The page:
Website orders will be offline from 5pm, 23 December 2020, and reopen 8am, 5 January 2021, due to scheduled maintenance.

The New New Zealand

Facing demographic disruption

Paul Spoonley

A bold new book on population trends and the need to confront them

In this timely book, New Zealand’s best-known commentator on population trends, Distinguished Professor Paul Spoonley, shows how, as New Zealand moves into the 2020s, the demographic dividends of the last 70 years are turning into deficits.

Our population patterns have been disrupted. More boomers, fewer children, an ever bigger Auckland and declining regions are the new normal. We will need new economic models, new ways of living.

Spoonley says: ‘It is not a crisis (even if at times it feels like it), but rather something that needs to be understood and responded to. But I fear that policy-makers and politicians are not up to the challenge. That would be a crisis.

To look inside, click here.

‘Writing, let alone reading, a book about demographic disruption in a year characterized by the massive disruption of Covid-19 might seem a little like an exercise of adding misery to woe. And while this book, by Massey University’s Paul Spoonley, was mostly written prior in 2019 while he was on sabbatical in Germany, much of it had to be amended quickly as the publishing date coincided with the emergence of coronavirus in 2020. In its way, the book is even better for that. The themes of the book take on a different perspective, greater urgency even, in the light of the further pressure that they will be placed under because of the impacts of Covid-19.’ — Andrew Butcher, Principal, Bethlehem Tertiary Institute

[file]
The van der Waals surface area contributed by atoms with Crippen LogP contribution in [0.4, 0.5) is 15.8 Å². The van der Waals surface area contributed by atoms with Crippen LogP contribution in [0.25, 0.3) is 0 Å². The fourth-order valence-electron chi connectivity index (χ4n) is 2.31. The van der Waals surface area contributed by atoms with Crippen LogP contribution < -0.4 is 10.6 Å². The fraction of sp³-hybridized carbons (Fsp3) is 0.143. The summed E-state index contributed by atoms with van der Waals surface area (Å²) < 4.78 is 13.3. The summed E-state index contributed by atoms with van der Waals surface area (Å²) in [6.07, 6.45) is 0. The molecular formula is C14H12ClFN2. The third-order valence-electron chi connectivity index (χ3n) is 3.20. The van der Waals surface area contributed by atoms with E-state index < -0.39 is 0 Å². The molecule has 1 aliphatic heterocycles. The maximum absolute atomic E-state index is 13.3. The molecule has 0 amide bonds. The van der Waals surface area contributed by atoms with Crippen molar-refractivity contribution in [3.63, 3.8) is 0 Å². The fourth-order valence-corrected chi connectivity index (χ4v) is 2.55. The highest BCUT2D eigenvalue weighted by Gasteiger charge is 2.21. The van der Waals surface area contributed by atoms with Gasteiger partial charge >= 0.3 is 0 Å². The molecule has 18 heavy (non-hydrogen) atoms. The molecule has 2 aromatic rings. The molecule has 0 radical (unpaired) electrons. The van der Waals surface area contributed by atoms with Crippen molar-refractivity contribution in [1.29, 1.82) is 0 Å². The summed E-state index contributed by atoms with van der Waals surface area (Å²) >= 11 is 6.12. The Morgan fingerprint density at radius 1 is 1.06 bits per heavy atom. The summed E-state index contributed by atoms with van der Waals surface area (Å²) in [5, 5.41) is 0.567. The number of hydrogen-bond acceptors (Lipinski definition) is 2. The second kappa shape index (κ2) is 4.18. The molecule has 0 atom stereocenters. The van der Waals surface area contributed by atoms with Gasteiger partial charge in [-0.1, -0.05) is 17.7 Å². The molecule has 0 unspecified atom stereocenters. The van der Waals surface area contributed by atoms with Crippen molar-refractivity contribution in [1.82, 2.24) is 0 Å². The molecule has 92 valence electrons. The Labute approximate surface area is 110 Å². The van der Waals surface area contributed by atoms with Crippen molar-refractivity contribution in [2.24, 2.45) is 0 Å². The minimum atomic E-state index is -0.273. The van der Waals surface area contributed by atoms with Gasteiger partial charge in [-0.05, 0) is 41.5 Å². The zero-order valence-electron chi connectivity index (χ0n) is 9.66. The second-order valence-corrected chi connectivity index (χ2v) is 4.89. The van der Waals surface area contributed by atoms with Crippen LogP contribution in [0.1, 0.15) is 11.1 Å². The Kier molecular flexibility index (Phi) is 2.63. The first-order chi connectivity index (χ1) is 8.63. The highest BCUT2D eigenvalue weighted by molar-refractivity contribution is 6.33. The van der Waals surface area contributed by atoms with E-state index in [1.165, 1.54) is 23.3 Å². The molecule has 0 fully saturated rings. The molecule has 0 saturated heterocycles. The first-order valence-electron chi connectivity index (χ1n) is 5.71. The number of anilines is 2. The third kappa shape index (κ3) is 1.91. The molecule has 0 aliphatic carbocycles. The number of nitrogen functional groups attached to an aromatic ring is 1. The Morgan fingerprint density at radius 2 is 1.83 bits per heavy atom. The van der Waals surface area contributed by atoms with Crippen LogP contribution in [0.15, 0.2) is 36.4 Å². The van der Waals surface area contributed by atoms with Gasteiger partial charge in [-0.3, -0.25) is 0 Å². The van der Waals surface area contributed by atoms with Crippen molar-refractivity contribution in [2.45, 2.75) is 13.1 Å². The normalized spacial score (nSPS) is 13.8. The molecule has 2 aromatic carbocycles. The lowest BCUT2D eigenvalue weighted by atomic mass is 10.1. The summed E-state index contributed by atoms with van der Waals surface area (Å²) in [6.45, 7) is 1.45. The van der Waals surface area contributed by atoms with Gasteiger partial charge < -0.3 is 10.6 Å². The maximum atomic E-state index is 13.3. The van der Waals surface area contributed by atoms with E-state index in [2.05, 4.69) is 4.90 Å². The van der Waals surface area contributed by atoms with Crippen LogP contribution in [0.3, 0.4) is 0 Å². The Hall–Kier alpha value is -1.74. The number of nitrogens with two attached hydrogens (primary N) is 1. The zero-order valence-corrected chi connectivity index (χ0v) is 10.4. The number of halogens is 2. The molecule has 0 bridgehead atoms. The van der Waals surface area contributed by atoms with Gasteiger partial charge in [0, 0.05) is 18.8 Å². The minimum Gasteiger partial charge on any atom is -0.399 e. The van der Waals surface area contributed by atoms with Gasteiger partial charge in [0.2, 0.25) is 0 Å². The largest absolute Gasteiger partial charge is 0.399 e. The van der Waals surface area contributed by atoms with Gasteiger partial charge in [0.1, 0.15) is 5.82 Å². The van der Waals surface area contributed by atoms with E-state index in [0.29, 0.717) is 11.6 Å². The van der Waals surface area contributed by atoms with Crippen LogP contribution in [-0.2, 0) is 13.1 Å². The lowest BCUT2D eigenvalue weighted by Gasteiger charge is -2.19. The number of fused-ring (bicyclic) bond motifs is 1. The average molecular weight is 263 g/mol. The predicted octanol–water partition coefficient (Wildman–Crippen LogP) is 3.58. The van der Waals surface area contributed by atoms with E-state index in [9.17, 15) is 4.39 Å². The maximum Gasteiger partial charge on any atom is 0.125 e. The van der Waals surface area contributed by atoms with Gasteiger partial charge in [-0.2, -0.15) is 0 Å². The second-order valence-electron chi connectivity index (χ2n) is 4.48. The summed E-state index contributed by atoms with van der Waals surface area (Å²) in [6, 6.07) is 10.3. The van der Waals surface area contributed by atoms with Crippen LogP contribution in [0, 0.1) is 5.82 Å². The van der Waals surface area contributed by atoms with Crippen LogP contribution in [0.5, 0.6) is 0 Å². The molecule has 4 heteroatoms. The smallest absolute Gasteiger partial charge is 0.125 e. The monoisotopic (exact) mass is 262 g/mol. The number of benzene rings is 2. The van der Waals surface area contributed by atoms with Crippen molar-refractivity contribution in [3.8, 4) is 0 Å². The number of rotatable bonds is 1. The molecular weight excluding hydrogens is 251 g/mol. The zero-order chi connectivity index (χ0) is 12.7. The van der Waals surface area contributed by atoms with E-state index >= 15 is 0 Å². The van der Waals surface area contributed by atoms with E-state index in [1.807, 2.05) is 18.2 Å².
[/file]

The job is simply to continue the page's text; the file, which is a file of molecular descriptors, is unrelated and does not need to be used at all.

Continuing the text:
• CATEGORY: Business, Social issues
  • ISBN: 978-0-9951229-8-7
  • ESBN: 978-0-9951378-7-5
  • PUBLISHER: Massey University Press
  • IMPRINT: Massey University Press
  • PUBLISHED: 13/08/2020
  • PAGE EXTENT: 288
  • FORMAT: Soft cover
Profile image for Paul Spoonley

Distinguished Professor Paul Spoonley is one of New Zealand’s leading academics and a Fellow of the Royal Society Te Apārangi.